In two families with dominantly inherited disease and in 90 sporadic cases that presented with a compatible clinical history, we have not identified any TNFRSF1A mutation, despite comprehensive genomic sequencing of all of the exons, therefore suggesting further genetic heterogeneity of the periodic-fever syndromes.

Tumor necrosis factor receptor-associated periodic syndrome (TRAPS) in a Dutch family: evidence for a TNFRSF1A mutation with reduced penetrance.

Aganna E, Aksentijevich I, Hitman GA, Kastner DL, Hoepelman AI, Posma FD, Zweers EJ, McDermott MF.

Unit of Molecular Medicine, Department of Diabetes and Metabolic Medicine, St Bartholomew's and the Royal London School of Medicine and Dentistry, Queen Mary and Westfield College, London, UK.


Eur J Hum Genet 2001 Jan;9(1):63-6 Abstract quote

Mutations of the tumor necrosis factor receptor 1 (TNFRSF1A) gene underly susceptibility to a subset of autosomal dominant recurrent fevers (ADRFs).

We report on a two-generation six-member Dutch family in which a novel R92P mutation and reduced plasma TNFRSF1A levels were found in all the children, including two who are unaffected. However, only the daughter proband and father exhibited a typical TNF-receptor associated periodic syndrome (TRAPS) phenotype. PCR-RFLP analysis revealed that the mutation was not present in 120 control chromosomes from unaffected Dutch individuals.

As this R92P mutation is present in two unaffected carriers it appears to be less penetrant than previously reported TNFRSF1A mutations involving cysteine residues in the extracellular domains.

Mutations in the gene encoding for the 55 kDa tumor necrosis factor receptor (TNFRSF1A) Cell 1999;97:133-144
7 affected families with 6 different missense mutations


Tumor necrosis factor receptor-associated periodic syndrome (TRAPS): definition, semiology, prognosis, pathogenesis, treatment, and place relative to other periodic joint diseases.

Masson C, Simon V, Hoppe E, Insalaco P, Cisse I, Audran M.

Rheumatology Department, Angers Teaching Hospital, 49033 Angers cedex 1, France.
Joint Bone Spine. 2004 Jul;71(4):284-90. Abstract quote  

Tumor necrosis factor receptor-associated periodic syndrome (TRAPS) is an autosomal dominant inherited condition of periodic fever and pain. Most patients are of northern European descent. The attacks manifest as fever and pain in the joints, abdomen, muscles, skin, or eyes, with variations across patients. An acute-phase response occurs during the attacks. Patients with TRAPS are at risk for AA amyloidosis, the most common targets being the kidneys and liver.

Soluble TNFRSF1A is usually low between the attacks and may be normal during the attacks, when TNF levels are high. TNFRSF1A is found in abnormally high numbers on leukocyte cell membranes. TRAPS is the first condition for which naturally occurring mutations in a TNF receptor were found; the mutations affect the soluble TNFRSF1A gene in the 12p13 region. In some patients, the pathogenesis involves defective TNFRSF1A shedding from cell membranes in response to a given stimulus. Thus, TRAPS is a model for a novel pathogenic concept characterized by failure to shed a cytokine receptor. This review compares TRAPS to other inherited periodic febrile conditions, namely, familial Mediterranean fever, Muckle-Wells syndrome, cold urticaria, and hyper-IgD syndrome.

The place of TRAPS relative to other intermittent systemic joint diseases is discussed. Colchicine neither relieves nor prevents the attacks, whereas oral glucocorticoid therapy is effective when used in dosages greater than 20 mg/day. The pathogenic hypothesis involving defective TNFRSF1A shedding suggests that medications targeting TNF may be effective in TRAPS.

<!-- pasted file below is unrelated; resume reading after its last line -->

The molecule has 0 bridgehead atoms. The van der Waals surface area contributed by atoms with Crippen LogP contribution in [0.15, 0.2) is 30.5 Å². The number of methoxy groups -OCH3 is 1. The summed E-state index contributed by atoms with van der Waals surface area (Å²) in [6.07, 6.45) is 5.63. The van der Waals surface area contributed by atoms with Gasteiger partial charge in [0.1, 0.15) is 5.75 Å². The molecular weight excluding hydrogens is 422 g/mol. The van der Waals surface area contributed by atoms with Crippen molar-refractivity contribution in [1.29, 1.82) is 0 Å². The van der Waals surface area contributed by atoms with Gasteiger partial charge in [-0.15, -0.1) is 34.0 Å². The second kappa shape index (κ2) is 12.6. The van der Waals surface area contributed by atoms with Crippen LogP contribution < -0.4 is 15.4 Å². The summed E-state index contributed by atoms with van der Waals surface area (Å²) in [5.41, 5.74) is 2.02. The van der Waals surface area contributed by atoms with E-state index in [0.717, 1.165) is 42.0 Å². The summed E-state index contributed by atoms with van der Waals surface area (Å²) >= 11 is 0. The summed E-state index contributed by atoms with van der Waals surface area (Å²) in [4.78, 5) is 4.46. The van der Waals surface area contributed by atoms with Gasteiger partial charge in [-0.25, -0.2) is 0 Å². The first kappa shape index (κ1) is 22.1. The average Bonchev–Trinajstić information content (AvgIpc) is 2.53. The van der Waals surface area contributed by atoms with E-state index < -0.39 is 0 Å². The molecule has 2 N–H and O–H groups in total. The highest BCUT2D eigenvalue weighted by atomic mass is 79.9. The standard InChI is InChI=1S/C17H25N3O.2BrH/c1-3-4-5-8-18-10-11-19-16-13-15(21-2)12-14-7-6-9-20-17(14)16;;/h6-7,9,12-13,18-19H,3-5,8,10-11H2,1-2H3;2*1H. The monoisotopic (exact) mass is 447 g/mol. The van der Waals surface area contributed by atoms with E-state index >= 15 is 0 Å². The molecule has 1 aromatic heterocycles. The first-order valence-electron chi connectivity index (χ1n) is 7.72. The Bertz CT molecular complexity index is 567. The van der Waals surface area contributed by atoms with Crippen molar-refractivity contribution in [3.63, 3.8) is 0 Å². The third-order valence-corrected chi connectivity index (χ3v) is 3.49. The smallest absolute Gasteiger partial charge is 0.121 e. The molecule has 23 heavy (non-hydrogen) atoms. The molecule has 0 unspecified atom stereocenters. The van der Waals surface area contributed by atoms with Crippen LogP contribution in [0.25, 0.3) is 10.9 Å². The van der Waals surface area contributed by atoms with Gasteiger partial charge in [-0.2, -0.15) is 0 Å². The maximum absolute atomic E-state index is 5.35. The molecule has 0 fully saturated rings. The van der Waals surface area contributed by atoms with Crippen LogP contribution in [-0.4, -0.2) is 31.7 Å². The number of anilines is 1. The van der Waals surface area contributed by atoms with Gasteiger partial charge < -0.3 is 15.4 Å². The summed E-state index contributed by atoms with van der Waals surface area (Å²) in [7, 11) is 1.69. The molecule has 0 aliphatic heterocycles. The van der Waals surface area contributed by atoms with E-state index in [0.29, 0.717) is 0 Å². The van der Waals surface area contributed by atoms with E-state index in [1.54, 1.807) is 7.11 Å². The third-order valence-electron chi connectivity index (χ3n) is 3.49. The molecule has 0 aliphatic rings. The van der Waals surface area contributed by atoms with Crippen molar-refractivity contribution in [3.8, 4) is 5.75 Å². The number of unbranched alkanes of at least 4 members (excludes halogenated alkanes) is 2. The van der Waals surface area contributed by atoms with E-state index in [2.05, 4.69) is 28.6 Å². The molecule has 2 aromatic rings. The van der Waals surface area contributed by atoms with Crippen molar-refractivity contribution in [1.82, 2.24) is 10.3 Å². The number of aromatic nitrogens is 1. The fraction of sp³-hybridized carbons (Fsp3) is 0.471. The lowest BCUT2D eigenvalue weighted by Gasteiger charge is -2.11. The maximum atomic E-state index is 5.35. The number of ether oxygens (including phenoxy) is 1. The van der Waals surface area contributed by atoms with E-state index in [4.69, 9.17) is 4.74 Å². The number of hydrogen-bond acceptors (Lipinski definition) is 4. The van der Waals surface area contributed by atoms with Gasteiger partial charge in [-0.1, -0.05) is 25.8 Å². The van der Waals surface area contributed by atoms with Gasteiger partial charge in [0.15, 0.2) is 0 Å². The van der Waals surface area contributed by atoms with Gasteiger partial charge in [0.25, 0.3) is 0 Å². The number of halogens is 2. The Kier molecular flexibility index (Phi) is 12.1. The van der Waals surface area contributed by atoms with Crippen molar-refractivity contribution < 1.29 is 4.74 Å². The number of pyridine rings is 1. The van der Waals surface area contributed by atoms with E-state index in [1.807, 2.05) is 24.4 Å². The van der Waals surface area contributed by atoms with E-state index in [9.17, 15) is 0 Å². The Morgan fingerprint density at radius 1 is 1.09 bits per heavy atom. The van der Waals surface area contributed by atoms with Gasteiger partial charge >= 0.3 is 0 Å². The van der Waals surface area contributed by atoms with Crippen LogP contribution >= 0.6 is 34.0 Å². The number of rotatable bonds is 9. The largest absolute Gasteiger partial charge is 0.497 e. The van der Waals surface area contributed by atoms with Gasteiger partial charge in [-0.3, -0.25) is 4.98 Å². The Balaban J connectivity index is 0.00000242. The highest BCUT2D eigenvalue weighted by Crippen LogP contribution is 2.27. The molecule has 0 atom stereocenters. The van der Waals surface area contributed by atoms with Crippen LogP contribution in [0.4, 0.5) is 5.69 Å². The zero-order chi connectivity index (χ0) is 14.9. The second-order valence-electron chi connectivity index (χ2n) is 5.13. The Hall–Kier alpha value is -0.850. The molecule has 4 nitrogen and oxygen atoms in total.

Myocarditis and sacroiliitis: 2 previously unrecognized manifestations of tumor necrosis factor receptor associated periodic syndrome.

Trost S, Rose CD.

Department of Rheumatology, Alfred I. duPont Hospital for Children, Wilmington, Delaware 19899, USA.
J Rheumatol. 2005 Jan;32(1):175-7. Abstract quote  

Tumor necrosis factor receptor associated periodic syndrome (TRAPS) is an autosomic-dominant periodic syndrome associated with mutations in the extracellular domain of the 55 kDa TNF receptor.

Clinically, episodes of severe myalgia, arthralgia/arthritis, sterile peritonitis, scrotal inflammation, serositis, migratory rash, conjunctivitis, and recurrent fever are characteristic.

We describe a 9-year-old African American boy with the P46L mutation of the TNF receptor who presented with 2 previously unrecognized manifestations: sacroiliitis and myocardiopathy, both showing a reversible course.
Small vessel vasculitis and relapsing panniculitis in tumour necrosis factor receptor associated periodic syndrome (TRAPS).

Lamprecht P, Moosig F, Adam-Klages S, Mrowietz U, Csernok E, Kirrstetter M, Ahmadi-Simab K, Schroder JO, Gross WL.

Department of Rheumatology, University Hospital of Schleswig-Holstein, 23538 Luebeck, Germany.
Ann Rheum Dis. 2004 Nov;63(11):1518-20. Abstract quote  

CASE REPORTS: A 66 year old female patient had relapsing fever and non-suppurative panniculitis suggestive of enigmatic "Weber-Christian disease" (WCD). Antineutrophil cytoplasmic antibodies with specificity for human leucocyte elastase (HLE-ANCA) were detected. A biopsy showed small vessel vasculitis and panniculitis. A 53 year old man had recurrent episodes of abdominal pain, erythematous rash, and myalgia. Fever attacks had stopped a few years ago. A biopsy showed panniculitis and fasciitis. In both patients mutations (R92Q, T50M) of the tumour necrosis factor receptor super family (TNFRSF) 1A gene were disclosed. Mutations of the TNFRSF 1A gene are the cause of tumour necrosis factor receptor associated periodic syndrome (TRAPS). Both patients responded favourably to treatment with the human soluble p75 TNF alpha receptor fusion protein etanercept (2 x 25 mg subcutaneously/week).